By 2009 these activities had driven the Nigerian economy to the brink, leading then president Umaru Musa Yar’Adua to introduce the Presidential Amnesty Programme to disarm, demobilise and reintegrate combatants. This also involved vocational training and monthly cash payments to repentant combatants, and erstwhile militant leaders being awarded lucrative pipeline surveillance contracts to protect oil installations in the region. Oil production in Nigeria rose from around one billion barrels a day in 2008 to 2.6 billion barrels a day in 2011.
Nevertheless, the fundamental issues that triggered the insurgency in the region remained unaddressed, and tension resurfaced in January 2016 with attacks on oil installations from the Niger Delta Avengers.
The Presidential Amnesty Programme neglected the environmental and socio-political drivers of violence in the region. Issues of environmental pollution and climate change with the accompanying loss of livelihoods and pervasive poverty were side-stepped. The disarmament process relied on the voluntary submission of arms, not accounting for stowed-away caches. The demobilisation programme also failed to dismantle existing criminal networks.
Oil exploration is putting the country’s fragile Niger Delta ecosystem at risk of extinction
Repentant combatants evolved into a class of their own, existing outside the rest of society as ‘ex-militants’ and not civilians and enjoying political patronage. With hidden arms caches and motivated by subsisting militia networks enjoying political patronage, the region has now witnessed a proliferation of sea pirates and cult groups. The emerging Force of Egbesu pledged to scuttle the 2023 polls if the government didn’t develop the oil-rich Bashan Clan in Bayelsa State and reward them for services rendered to both the All Progressives Congress and the Peoples Democratic Party.
The structures of violence and the socio-economic indicators that promote it in the Niger Delta remain. The region only needs a trigger to tip the scales back to one of full-scale unrest, and climate change is actively playing this role by deepening the environmental challenges and worsening poverty.
The climate change-conflict nexus in the Niger Delta is linked to its impact on economic growth, resource availability and poverty. The dominant livelihood activities in the region are fishing and farming, which are adversely affected by the changing climatic and environmental impacts leading to deepening poverty.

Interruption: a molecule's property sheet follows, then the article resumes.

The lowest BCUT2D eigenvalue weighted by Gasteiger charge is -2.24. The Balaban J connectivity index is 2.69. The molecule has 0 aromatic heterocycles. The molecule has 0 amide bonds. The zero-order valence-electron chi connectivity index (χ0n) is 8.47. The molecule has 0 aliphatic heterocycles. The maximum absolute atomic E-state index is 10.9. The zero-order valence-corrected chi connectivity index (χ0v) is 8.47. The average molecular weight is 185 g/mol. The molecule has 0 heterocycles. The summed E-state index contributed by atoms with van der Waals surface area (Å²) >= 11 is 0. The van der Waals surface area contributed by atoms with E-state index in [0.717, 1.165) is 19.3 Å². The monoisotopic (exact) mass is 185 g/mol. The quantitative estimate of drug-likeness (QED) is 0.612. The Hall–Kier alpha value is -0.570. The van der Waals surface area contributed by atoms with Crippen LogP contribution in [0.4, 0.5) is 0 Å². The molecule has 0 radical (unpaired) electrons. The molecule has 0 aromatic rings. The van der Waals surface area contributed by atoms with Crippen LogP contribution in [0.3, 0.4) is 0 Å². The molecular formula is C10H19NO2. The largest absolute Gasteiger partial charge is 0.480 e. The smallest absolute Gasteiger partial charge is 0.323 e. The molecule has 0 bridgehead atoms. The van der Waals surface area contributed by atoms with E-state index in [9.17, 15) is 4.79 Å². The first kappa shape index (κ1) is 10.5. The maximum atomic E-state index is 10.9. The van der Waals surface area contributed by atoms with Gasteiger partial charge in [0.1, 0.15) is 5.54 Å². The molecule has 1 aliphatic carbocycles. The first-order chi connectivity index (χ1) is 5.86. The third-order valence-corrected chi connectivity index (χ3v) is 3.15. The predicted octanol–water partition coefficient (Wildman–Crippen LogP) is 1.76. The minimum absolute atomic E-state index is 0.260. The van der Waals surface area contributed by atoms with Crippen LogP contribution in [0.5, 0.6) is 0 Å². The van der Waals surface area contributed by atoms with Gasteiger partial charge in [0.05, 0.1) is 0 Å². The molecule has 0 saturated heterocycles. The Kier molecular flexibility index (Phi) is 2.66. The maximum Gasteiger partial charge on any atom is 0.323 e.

The calamitous effects of climate change, such as desertification and drought, have also exacerbated the southward movement of herders from different parts of the North East and North West of Nigeria to the Niger Delta. This is making the region an epicentre for farmer-herder conflict – a conflict previously foreign to the region.
Climate change costs Nigeria around $100 billion a year, and this could rise to an annual $460 billion by 2050
Despite the climate change-conflict nexus building up in the Niger Delta, the region’s federal and state governments have paid little attention to climate change mitigation and adaptation policies, especially regarding livelihood challenges. Instead the state has found a way to sustain the petro-economy and strengthen the pre-existing structures of violence through surveillance contracts, with bids for these contracts, among ex-militants, leading to inter- and intra-gang violence.
Climate change in the Niger Delta with its worsening poverty levels have made few other economic opportunities viable outside of illegal oil refining, creating criminal networks to be patronised by politicians or fighting for surveillance contracts. If this isn’t properly addressed, the next administrations – at the federal and state levels – will have to deal with another large-scale insurgency. This time it might be more difficult to manage.
The federal and state governments should commission extensive research into the impacts of climate change in the Niger Delta, with a special focus on flooding, erosion and livelihood challenges. The government must urgently begin and complete existing shore protection and land reclamation projects in coastal communities. Agricultural extension workers should be engaged to train community members on new farming, fishing and storage techniques that suit the reality of climate change.
Every state in the Niger Delta should set up a special flood and erosion commission for planning and rapid response during emergencies. Each state should also establish a peace commission with skills of mediation in resource-based conflicts. The government should provide livelihood opportunities to peaceful youths who bear the environmental problems in silence as the amnesty programme and various surveillance contracts already portray a negative perception that might is right.
Sixty-six years after the Willink Commission of 1957 described the Niger Delta as poor, backward and neglected, the region is violence-ridden and faces extinction. This is a challenge the government, civil society organisations and citizens must not trivialise.
Image: © Friedrich Stark / Alamy Stock Photo